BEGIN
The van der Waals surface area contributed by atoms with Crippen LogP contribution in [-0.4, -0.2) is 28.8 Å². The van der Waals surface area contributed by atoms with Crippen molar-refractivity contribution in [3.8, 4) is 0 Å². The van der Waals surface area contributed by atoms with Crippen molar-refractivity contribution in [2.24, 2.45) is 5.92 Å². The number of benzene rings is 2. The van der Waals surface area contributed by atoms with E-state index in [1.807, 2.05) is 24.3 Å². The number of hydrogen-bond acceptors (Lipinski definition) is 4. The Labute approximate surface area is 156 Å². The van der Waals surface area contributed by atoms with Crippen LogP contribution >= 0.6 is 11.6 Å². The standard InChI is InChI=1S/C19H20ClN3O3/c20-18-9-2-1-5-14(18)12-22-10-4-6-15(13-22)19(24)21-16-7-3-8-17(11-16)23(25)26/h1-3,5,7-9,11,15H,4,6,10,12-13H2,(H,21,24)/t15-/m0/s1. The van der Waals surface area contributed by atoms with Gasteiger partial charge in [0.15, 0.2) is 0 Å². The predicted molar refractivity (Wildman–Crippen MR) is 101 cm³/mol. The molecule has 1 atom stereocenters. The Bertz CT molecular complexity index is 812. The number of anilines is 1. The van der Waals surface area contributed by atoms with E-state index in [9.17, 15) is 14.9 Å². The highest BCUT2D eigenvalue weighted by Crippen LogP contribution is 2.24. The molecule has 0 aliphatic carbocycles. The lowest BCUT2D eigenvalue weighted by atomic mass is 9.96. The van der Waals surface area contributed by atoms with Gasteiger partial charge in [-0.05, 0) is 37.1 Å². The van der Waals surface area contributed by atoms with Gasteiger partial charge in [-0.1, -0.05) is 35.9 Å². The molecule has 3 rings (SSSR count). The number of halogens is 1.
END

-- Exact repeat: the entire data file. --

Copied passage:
The van der Waals surface area contributed by atoms with Crippen LogP contribution in [-0.4, -0.2) is 28.8 Å². The van der Waals surface area contributed by atoms with Crippen molar-refractivity contribution in [3.8, 4) is 0 Å². The van der Waals surface area contributed by atoms with Crippen molar-refractivity contribution in [2.24, 2.45) is 5.92 Å². The number of benzene rings is 2. The van der Waals surface area contributed by atoms with E-state index in [1.807, 2.05) is 24.3 Å². The number of hydrogen-bond acceptors (Lipinski definition) is 4. The Labute approximate surface area is 156 Å². The van der Waals surface area contributed by atoms with Crippen LogP contribution >= 0.6 is 11.6 Å². The standard InChI is InChI=1S/C19H20ClN3O3/c20-18-9-2-1-5-14(18)12-22-10-4-6-15(13-22)19(24)21-16-7-3-8-17(11-16)23(25)26/h1-3,5,7-9,11,15H,4,6,10,12-13H2,(H,21,24)/t15-/m0/s1. The van der Waals surface area contributed by atoms with Gasteiger partial charge in [0.15, 0.2) is 0 Å². The predicted molar refractivity (Wildman–Crippen MR) is 101 cm³/mol. The molecule has 1 atom stereocenters. The Bertz CT molecular complexity index is 812. The number of anilines is 1. The van der Waals surface area contributed by atoms with E-state index in [9.17, 15) is 14.9 Å². The highest BCUT2D eigenvalue weighted by Crippen LogP contribution is 2.24. The molecule has 0 aliphatic carbocycles. The lowest BCUT2D eigenvalue weighted by atomic mass is 9.96. The van der Waals surface area contributed by atoms with Gasteiger partial charge in [-0.05, 0) is 37.1 Å². The van der Waals surface area contributed by atoms with Gasteiger partial charge in [-0.1, -0.05) is 35.9 Å². The molecule has 3 rings (SSSR count). The number of halogens is 1.